What we like about this set of lessons
- Begins the journey towards fluency with sums and differences within 20 (2.OA.B.2)
- Sets up fluency foundations/routines with content from prior grades (1.OA.C.6, K.OA.A.4)
- Makes connections between application (2.OA.A.1) and procedural skill/fluency (2.OA.B.2)
- Lesson connects addition and subtraction and treats them together as related ideas
- Relates concrete quantities and abstract symbols (MP.2)
In the classroom:
- Uses multiple concrete representations and visual models to make the mathematics explicit
- Can lead into related discussions (sums beyond 10)
- Prompts students to share their developing thinking and understanding (Student Debrief and throughout lessons)
- Provides opportunities and suggestions for differentiation
- Gives formal and informal opportunities for teachers to check for understanding
Making the Shifts
How does this set of lessons exemplify the instructional Shifts required by CCSSM?
Focus Belongs to the major work of second grade Coherence Builds upon first grade work with addition (1.OA.C.6) to set students up for meeting the expectations of 2.OA.A.1 and 2.OA.B.2 Rigor
Conceptual Understanding: secondary in these lessons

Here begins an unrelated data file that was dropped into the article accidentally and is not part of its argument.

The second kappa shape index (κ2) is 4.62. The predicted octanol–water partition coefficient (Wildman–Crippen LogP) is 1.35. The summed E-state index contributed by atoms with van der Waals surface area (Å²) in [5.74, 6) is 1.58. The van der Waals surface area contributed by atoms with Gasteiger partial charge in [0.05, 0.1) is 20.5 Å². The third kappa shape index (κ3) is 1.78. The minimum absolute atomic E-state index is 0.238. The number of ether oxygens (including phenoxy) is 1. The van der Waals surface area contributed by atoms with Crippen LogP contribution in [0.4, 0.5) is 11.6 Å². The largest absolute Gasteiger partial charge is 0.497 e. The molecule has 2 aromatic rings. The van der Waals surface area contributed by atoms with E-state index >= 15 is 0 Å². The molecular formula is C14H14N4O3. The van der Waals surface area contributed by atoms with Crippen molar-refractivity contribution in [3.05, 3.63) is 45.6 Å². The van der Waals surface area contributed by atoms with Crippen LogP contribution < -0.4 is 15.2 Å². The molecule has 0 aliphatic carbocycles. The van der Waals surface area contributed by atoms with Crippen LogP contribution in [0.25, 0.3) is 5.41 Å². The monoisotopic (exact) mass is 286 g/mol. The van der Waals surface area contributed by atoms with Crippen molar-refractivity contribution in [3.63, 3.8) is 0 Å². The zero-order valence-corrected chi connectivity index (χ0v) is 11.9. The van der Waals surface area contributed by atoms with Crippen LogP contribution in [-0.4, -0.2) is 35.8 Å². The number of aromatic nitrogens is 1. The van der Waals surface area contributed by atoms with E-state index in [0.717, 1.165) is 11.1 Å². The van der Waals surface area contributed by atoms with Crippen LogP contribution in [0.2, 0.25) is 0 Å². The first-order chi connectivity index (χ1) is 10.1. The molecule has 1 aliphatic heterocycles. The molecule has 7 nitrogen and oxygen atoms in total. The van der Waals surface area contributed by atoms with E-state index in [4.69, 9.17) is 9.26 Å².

Procedural Skill and Fluency: primary in these lessons (2.OA.B.2)
Application: primary in these lessons (2.OA.A.1)
It's important to note that these sample lessons are the first in an 8-lesson unit called Sums and Differences to 20. It is not intended for students to meet the full expectations of the grade-level standards addressed in these lessons through only these two selected lessons. These sample lessons lay a strong foundation for the work that is to come in second grade.
This set of second grade lessons explicitly addresses the content from kindergarten and first grade. These particular lessons deliberately build on these concepts and relate them to the major work of second grade. Criterion 5 of the K–8 Publishers' Criteria states that instructional materials should relate grade-level concepts explicitly to prior knowledge from earlier grades. In addition, it suggests that review and unfinished learning be addressed inside grade-level work, as opposed to setting aside the important work of the grade to reteach earlier content. These lessons are a good example of how this can be done. For more information, see pages 12 and 13 of the K–8 Publishers' Criteria.
The structure of these lessons and the unit/curriculum overall have some interesting aspects to highlight. The units make explicit the coherence within the fully developed curriculum. Each topic (a set of lessons) is connected to prior learning and also points to the next lesson that follows in the learning progression. Within individual lessons, there are a number of components that add to their strength including daily fluency practice, variety in questioning techniques, and daily opportunities for students to debrief about their learning.
This lesson was also highlighted as an exemplar by the EQuIP Jury. See here for more information on that process and to see the reviews.